A walk through of installing all the AWS CLI services in PowerShell Core on your macOS. If you can run pwsh in a terminal and it starts a PowerShell session, you’re set to get started.

I’ve recently been adapting to the macOS and AWS world. I’ve always previously worked on a Windows machine and used Azure for my professional career. Since I have a heavy PowerShell background, I still want to use those skills so I don’t lose them over time while I continue to build new skills. So I figured why not use PowerShell Core on my mac, or perhaps better known as pwsh in the mac world.


If you don’t already have PowerShell Core installed on your mac, you can follow the directions here

If you prefer a homebrew install, you can run: brew install --cask powershell

To test PowerShell Core is functional, run pwsh in the terminal and a new PowerShell Core session should start.


Installing the AWS CLI for PowerShell Core on MacOS

AWS does provides a documentation page for our initial install [here](https://docs.aws.amazon.com/powershell/latest/userguide/pstools-getting-set-up-linux-mac.html

Inside our pwsh terminal:

Install-Module -Name AWS.Tools.Installer

If you don’t want the prompt for automation purposes, you can add the -Force flag to the above command.

You may get prompted this is an untrusted repository, if you haven’t Set-PSRepository for the PS Gallery as a trusted source. The PS Gallery is the place where the public modules are available. This gallery is run by Microsoft. Modules do undergo a security scan and are run through a script analyzer before being published to the gallery. That said, security is everyone’s job so be mindful there is no guarantee the package is not malware.

We can verify our package is published and copyrighted by AWS: https://www.powershellgallery.com/packages/AWS.Tools.Common/

Now that we have done some quick research, we can agree to install the package by hitting the Y or A key.

AWS CLI Tools are installed…but the AWS SERVICE MODULES AREN’T!!

If you’ve been using PowerShell for a long time, you’ve probably gotten into the habit of being able to use the module immediately after it was installed. If you try to run a Get-EC2Instance command for instance, you’re going to get an error about an unrecognized command after installing the module!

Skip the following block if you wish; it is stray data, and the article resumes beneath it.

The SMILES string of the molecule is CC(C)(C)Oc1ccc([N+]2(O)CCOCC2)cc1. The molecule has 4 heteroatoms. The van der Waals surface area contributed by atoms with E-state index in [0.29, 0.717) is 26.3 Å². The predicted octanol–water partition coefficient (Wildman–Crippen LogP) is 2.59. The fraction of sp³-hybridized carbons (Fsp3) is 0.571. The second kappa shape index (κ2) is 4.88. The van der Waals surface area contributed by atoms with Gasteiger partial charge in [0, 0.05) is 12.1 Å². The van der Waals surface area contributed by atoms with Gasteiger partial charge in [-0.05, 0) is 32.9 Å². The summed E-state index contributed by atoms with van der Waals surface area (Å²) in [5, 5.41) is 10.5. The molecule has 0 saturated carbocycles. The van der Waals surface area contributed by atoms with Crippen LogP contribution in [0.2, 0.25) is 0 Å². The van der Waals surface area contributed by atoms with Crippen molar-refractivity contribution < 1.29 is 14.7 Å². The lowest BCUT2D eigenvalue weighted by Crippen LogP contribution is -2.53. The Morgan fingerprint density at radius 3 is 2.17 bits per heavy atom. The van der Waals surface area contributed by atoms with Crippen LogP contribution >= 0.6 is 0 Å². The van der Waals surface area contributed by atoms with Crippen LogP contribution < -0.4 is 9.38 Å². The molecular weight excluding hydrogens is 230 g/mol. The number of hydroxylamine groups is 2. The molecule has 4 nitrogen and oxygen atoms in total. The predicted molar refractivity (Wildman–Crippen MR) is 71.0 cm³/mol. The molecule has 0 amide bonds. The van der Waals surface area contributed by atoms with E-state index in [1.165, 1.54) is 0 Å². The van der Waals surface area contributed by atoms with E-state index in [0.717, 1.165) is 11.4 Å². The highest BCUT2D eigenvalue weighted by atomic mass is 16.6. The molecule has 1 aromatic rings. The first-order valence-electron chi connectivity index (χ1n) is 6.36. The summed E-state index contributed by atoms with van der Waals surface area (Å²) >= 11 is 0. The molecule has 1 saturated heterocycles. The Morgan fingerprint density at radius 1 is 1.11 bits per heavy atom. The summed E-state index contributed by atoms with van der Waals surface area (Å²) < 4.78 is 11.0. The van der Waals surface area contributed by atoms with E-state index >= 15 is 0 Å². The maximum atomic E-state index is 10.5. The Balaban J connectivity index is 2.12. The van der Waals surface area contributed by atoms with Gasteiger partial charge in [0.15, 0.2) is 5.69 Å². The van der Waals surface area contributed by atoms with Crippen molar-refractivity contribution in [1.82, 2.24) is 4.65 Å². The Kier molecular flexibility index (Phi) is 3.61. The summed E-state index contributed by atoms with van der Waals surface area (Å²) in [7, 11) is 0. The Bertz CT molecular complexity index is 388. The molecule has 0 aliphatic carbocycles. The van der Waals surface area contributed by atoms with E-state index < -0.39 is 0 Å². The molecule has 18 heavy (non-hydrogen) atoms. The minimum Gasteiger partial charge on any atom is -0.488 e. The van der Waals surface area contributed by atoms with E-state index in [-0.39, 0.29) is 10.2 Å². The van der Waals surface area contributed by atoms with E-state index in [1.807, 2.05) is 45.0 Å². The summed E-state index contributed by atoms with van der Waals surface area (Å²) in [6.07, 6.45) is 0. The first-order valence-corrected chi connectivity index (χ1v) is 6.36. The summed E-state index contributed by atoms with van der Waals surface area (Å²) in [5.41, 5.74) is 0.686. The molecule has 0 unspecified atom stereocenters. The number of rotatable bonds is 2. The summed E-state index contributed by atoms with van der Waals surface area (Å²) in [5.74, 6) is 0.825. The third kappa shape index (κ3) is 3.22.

The error message is going to look something like this:

Get-EC2Instance: The term 'Get-EC2Instance' is not recognized as a name of a cmdlet, 
function, script file, or executable program.
Check the spelling of the name, or if a path was included, verify that the path is 
correct and try again.

To fix this, we need to import the service we are calling. In the AWS documentation, it has an example for importing a few services, including the EC2 service:

Install-AWSToolsModule AWS.Tools.EC2,AWS.Tools.S3 -CleanUp

But what if we want to import all the services?

Just installing the AWS.Tools.Module did not actually install the modules we need to query AWS.

Import all AWS Services in PowerShell Core

This is different from the Az modules if you’ve worked with them in the past. The Az modules are maintained similarly, but you don’t need to invoke each module to “turn it on” in your terminal.

If you’re wondering just what choice of modules you have, let’s head right to the github source

We can see there are tons of modules here. Sometimes we don’t know exactly what modules we will use in the future, so it is kind of annoying 🙄 to have to remember to import a module if I want to query a new service.

I’d like to have them all ready to go whenever I may need them. There are over 200 services listed! I get it, not everyone wants to load over 200 services, but some people want to set it and forget it. So here’s a powershell code snippet that will do just that, install the 200+ services packaged in the aws CLI

$awsServices = (Get-AWSPowerShellVersion -ListService).'Module Name'

Import-Module AWS.Tools.Installer -Force

foreach ($service in $awsServices) {
   Install-Module $awsServices -AllowClobber -Force

What’s next?

Once you have the services imported, you can start querying AWS via the cli. The filtering is a bit different compared to the Az cmdlet, but you can still use your PowerShell wizardry to get you to the result you’re looking for.

It took me a while to build a query to return the instance id (ResourceId) with my friendly resource name (value).

(Get-EC2Tag -Filter @{name='tag:Name'; values="dina*"}) | Where-Object { $_.ResourceType -eq 'instance' }

In the above example, the tag Name is referring to my instance name. I’ve got a cluster of AWS resources that start with dina so that is what I want to find.